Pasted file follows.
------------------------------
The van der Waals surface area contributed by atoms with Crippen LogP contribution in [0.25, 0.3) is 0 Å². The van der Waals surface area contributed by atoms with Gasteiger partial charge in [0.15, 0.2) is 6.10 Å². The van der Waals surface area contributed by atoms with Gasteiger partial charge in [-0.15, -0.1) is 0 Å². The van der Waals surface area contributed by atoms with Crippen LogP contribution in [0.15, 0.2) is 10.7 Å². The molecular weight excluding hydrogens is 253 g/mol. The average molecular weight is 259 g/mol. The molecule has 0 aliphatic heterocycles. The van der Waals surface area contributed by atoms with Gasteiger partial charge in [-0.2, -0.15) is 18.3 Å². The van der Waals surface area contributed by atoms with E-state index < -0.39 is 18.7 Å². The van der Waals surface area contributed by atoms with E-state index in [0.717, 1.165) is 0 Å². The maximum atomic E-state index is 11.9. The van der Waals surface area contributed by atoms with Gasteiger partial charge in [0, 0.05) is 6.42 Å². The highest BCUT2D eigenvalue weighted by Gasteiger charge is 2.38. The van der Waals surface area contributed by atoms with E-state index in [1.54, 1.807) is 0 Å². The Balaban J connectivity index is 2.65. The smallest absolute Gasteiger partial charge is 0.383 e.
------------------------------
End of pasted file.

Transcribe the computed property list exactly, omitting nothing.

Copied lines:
The van der Waals surface area contributed by atoms with Crippen LogP contribution in [0.25, 0.3) is 0 Å². The van der Waals surface area contributed by atoms with Gasteiger partial charge in [0.15, 0.2) is 6.10 Å². The van der Waals surface area contributed by atoms with Gasteiger partial charge in [-0.15, -0.1) is 0 Å². The van der Waals surface area contributed by atoms with Crippen LogP contribution in [0.15, 0.2) is 10.7 Å². The molecular weight excluding hydrogens is 253 g/mol. The average molecular weight is 259 g/mol. The molecule has 0 aliphatic heterocycles. The van der Waals surface area contributed by atoms with Gasteiger partial charge in [-0.2, -0.15) is 18.3 Å². The van der Waals surface area contributed by atoms with E-state index < -0.39 is 18.7 Å². The van der Waals surface area contributed by atoms with E-state index in [0.717, 1.165) is 0 Å². The maximum atomic E-state index is 11.9. The van der Waals surface area contributed by atoms with Gasteiger partial charge in [0, 0.05) is 6.42 Å². The highest BCUT2D eigenvalue weighted by Gasteiger charge is 2.38. The van der Waals surface area contributed by atoms with E-state index in [1.54, 1.807) is 0 Å². The Balaban J connectivity index is 2.65. The smallest absolute Gasteiger partial charge is 0.383 e.